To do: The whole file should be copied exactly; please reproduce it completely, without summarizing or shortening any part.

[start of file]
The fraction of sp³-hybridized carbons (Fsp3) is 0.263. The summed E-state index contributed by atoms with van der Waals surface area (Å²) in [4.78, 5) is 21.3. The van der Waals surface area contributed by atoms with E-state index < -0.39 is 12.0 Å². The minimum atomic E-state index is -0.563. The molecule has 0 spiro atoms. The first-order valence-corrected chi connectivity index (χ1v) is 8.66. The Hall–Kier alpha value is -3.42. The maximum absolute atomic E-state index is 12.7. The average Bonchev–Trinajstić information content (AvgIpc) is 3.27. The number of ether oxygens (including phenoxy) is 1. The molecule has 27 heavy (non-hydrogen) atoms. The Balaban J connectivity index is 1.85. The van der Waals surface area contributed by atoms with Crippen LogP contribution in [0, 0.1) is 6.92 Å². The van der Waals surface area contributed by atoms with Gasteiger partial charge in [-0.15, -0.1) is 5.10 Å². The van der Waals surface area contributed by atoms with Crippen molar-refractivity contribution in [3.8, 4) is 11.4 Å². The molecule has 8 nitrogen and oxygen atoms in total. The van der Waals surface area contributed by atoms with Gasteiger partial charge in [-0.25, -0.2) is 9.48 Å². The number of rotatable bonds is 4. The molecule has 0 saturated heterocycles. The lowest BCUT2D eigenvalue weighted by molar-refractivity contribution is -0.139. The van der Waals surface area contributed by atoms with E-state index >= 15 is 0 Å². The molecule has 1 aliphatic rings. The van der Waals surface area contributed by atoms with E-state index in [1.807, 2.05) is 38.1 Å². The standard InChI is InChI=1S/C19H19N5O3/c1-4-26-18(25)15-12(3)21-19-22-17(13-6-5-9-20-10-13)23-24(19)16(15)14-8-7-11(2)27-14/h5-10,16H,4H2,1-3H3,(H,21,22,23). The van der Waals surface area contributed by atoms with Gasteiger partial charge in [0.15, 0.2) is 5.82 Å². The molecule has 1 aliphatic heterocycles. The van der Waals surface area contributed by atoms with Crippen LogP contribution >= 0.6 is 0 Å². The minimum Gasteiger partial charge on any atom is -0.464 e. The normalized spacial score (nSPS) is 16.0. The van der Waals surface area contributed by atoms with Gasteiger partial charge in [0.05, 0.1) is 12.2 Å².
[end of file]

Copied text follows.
The fraction of sp³-hybridized carbons (Fsp3) is 0.263. The summed E-state index contributed by atoms with van der Waals surface area (Å²) in [4.78, 5) is 21.3. The van der Waals surface area contributed by atoms with E-state index < -0.39 is 12.0 Å². The minimum atomic E-state index is -0.563. The molecule has 0 spiro atoms. The first-order valence-corrected chi connectivity index (χ1v) is 8.66. The Hall–Kier alpha value is -3.42. The maximum absolute atomic E-state index is 12.7. The average Bonchev–Trinajstić information content (AvgIpc) is 3.27. The number of ether oxygens (including phenoxy) is 1. The molecule has 27 heavy (non-hydrogen) atoms. The Balaban J connectivity index is 1.85. The van der Waals surface area contributed by atoms with Crippen LogP contribution in [0, 0.1) is 6.92 Å². The van der Waals surface area contributed by atoms with Gasteiger partial charge in [-0.15, -0.1) is 5.10 Å². The van der Waals surface area contributed by atoms with Crippen molar-refractivity contribution in [3.8, 4) is 11.4 Å². The molecule has 8 nitrogen and oxygen atoms in total. The van der Waals surface area contributed by atoms with Gasteiger partial charge in [-0.25, -0.2) is 9.48 Å². The number of rotatable bonds is 4. The molecule has 0 saturated heterocycles. The lowest BCUT2D eigenvalue weighted by molar-refractivity contribution is -0.139. The van der Waals surface area contributed by atoms with E-state index >= 15 is 0 Å². The molecule has 1 aliphatic rings. The van der Waals surface area contributed by atoms with E-state index in [1.807, 2.05) is 38.1 Å². The standard InChI is InChI=1S/C19H19N5O3/c1-4-26-18(25)15-12(3)21-19-22-17(13-6-5-9-20-10-13)23-24(19)16(15)14-8-7-11(2)27-14/h5-10,16H,4H2,1-3H3,(H,21,22,23). The van der Waals surface area contributed by atoms with Gasteiger partial charge in [0.15, 0.2) is 5.82 Å². The molecule has 1 aliphatic heterocycles. The van der Waals surface area contributed by atoms with Crippen LogP contribution >= 0.6 is 0 Å². The minimum Gasteiger partial charge on any atom is -0.464 e. The normalized spacial score (nSPS) is 16.0. The van der Waals surface area contributed by atoms with Gasteiger partial charge in [0.05, 0.1) is 12.2 Å².